Evidently, killing a cyclist because you can’t see is nothing more than an accident.
Just say the sun got in your eyes, and walk away.
That’s what happened today, as Gordon Wray was acquitted on a charge of misdemeanor vehicular manslaughter in the death of Doug Caldwell.
A jury of his peers — though not necessarily the victim’s, since cyclists are usually excluded from bike case juries — took little more than an hour to agree that the prosecution’s case failed to meet the necessary burden of proof.
Never mind that most rational people would agree that the sudden, violent death of another human being should amount to more than just “oops.”
However, Wray’s attorney astutely played the Manny Ramirez defense, claiming the sun was in his client’s eyes at the time of the collision. And rather than pull over until he could see, proceeded to slam into two other people who had the misfortune of sharing the road with him.
At least when Manny used the excuse, he only lost the ball and allowed a few runs to score.
The crux of this case was CVC 22350, which reads:
No person shall drive a vehicle upon a highway at a speed greater than is reasonable or prudent having due regard for weather, visibility, the traffic on, and the surface and width of, the highway, and in no event at a speed which endangers the safety of persons or property.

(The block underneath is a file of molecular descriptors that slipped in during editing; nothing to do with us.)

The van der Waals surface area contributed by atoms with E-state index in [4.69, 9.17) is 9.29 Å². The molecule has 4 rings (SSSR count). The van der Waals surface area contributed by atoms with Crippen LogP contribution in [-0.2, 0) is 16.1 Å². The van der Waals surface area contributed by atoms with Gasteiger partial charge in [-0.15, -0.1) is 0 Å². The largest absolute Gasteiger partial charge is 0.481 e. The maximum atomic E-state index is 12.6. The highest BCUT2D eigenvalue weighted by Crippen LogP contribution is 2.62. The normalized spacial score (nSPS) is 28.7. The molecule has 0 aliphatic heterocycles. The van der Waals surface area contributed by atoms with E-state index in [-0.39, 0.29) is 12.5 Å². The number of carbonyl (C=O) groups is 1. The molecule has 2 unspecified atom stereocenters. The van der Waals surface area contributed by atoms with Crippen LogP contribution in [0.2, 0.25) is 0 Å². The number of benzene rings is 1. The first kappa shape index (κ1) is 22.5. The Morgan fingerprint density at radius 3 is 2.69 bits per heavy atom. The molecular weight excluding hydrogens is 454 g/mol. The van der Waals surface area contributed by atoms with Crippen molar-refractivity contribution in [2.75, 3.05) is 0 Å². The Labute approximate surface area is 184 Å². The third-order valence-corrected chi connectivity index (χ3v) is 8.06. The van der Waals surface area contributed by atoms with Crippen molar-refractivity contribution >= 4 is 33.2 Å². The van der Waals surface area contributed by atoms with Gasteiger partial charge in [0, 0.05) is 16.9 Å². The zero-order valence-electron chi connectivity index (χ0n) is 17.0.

Unfortunately, as cyclist and attorney Dj Wheels points out, the problem for the prosecution was determining just what speed was reasonable under the circumstances. They were forced to argue that if Wray was truly blinded by the sun, he should have slowed down to a speed that allowed him to see the two riders, even if that meant coming to a full stop.
The defense countered that Wray understood the risk posed by the sun shining in his eyes, and slowed down to 35 mph in a 50 mph zone as a result.
Except that still wasn’t good enough. And a well-loved man died as a result, while another suffered road rash so severe that he required plastic surgery to repair the damage.
Yet the jury’s reaction was to be expected.
Virtually every driver has found him or herself in that same position at least once. And when they put themselves in Wray’s position, they had to ask what they would have done under the same circumstances.
Which, given the verdict, should serve as a frightening warning to everyone else on the road.
If you want to look on the bright side, it was a victory for cyclists that this trial ever came to court. The case was never strong, and it shows just how seriously authorities took it that charges were ever filed in the first place.
But my heart breaks for Caldwell’s family, who had to watch the man responsible for his death walk away, knowing he’ll never be held accountable in criminal court.
Maybe they’ll have better luck in civil court, where the burden of proof is lower.
Although this acquittal won’t help.
Better news comes from the Orange County Transportation Authority in the form of OCLINK, which they describe as “an innovative and convenient pass that allows riders to hop on trains and buses throughout the county.”
According to their release, the OCLINK pass provides unlimited weekday transfers on a buses and Metrolink trains throughout Orange County for just $7 per person. As a result, OC cyclists can easily hop the bus or train to the riding destination of their choice — even if that happens to be in L.A. or Ventura County — then return home without breaking the bank.